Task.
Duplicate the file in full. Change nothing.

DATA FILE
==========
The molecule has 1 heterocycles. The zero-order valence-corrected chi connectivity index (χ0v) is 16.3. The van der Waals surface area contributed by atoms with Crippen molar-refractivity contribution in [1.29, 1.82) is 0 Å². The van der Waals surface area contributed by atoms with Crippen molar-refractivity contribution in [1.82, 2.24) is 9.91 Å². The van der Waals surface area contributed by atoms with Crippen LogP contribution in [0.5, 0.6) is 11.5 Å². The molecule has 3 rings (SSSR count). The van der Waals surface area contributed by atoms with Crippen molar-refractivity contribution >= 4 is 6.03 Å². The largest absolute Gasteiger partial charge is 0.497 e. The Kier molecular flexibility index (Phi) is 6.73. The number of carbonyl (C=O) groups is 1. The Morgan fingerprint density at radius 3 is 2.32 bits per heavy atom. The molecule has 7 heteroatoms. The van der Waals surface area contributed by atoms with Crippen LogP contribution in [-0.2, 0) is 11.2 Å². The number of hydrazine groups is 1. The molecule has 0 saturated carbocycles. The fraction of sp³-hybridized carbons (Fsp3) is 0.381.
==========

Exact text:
The molecule has 1 heterocycles. The zero-order valence-corrected chi connectivity index (χ0v) is 16.3. The van der Waals surface area contributed by atoms with Crippen molar-refractivity contribution in [1.29, 1.82) is 0 Å². The van der Waals surface area contributed by atoms with Crippen molar-refractivity contribution in [1.82, 2.24) is 9.91 Å². The van der Waals surface area contributed by atoms with Crippen LogP contribution in [0.5, 0.6) is 11.5 Å². The molecule has 3 rings (SSSR count). The van der Waals surface area contributed by atoms with Crippen molar-refractivity contribution >= 4 is 6.03 Å². The largest absolute Gasteiger partial charge is 0.497 e. The Kier molecular flexibility index (Phi) is 6.73. The number of carbonyl (C=O) groups is 1. The Morgan fingerprint density at radius 3 is 2.32 bits per heavy atom. The molecule has 7 heteroatoms. The van der Waals surface area contributed by atoms with Crippen LogP contribution in [-0.2, 0) is 11.2 Å². The number of hydrazine groups is 1. The molecule has 0 saturated carbocycles. The fraction of sp³-hybridized carbons (Fsp3) is 0.381.